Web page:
While there was a huge focus on marriage within Middlemarch there still were a few unwed woman within the novel. There are well educated women with the book that sometimes appear to be happier than the woman trapped in marriage. Eliot wanted to depict woman as strong individuals who have something to offer the world other than just being wives and mothers. The women in the book are often great and complex personalities but then Eliot plays with the ideas of suppressing themselves for men and the role they play in society. There is some social conditioning within the book but ultimately I kept seeing this idea of women having the ability to make social change.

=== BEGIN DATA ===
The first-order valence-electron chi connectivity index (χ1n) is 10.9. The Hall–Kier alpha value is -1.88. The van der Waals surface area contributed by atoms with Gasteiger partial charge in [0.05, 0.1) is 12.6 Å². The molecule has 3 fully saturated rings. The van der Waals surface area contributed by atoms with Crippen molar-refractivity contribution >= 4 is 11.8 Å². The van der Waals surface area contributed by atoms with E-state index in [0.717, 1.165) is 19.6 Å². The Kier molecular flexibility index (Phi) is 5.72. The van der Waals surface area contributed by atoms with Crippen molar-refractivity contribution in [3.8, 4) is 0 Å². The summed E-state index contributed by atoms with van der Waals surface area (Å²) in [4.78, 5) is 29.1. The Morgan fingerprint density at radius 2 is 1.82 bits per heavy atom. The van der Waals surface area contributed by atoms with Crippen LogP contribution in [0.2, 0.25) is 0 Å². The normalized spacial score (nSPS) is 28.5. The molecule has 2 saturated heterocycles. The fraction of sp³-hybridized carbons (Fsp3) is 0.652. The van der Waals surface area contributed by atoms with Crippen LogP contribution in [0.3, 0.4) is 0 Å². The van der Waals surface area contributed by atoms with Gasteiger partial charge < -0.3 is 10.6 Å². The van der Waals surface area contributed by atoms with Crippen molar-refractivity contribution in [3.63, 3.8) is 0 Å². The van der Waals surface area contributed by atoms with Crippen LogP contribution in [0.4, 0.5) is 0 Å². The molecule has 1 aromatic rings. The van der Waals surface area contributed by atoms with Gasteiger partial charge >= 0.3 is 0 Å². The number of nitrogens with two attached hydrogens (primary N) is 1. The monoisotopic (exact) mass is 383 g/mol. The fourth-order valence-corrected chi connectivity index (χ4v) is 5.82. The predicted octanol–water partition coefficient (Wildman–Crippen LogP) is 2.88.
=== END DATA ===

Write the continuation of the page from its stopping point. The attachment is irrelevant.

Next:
Finally I want to talk about religion and spirituality; this is an interesting theme that steams from Mary Ann’s own life. I suspect sitting in a church listening to someone talk about a God she didn’t believe in made her think a lot about spirituality and organised religion. I haven’t used any examples but in this case I want to compare Dorothea with Mr Bulstrode. Dorothea has this internal and private spiritual life, the depiction of this is somewhat vague in the novel. This is because as an outsider she doesn’t come across as a spiritual person but internally it is an intimate part of her life. While Mr Bulstrode is portrayed as someone who is more public about his religious beliefs. While not always hypocritical he has a warped opinion; he believes his previous transgressions are part of the providential plan but will openly condemn others for their past misdeeds. Throughout Middlemarch, religion and spirituality is explored in different way and it is interesting to compare it with the ideas of morality within the novel.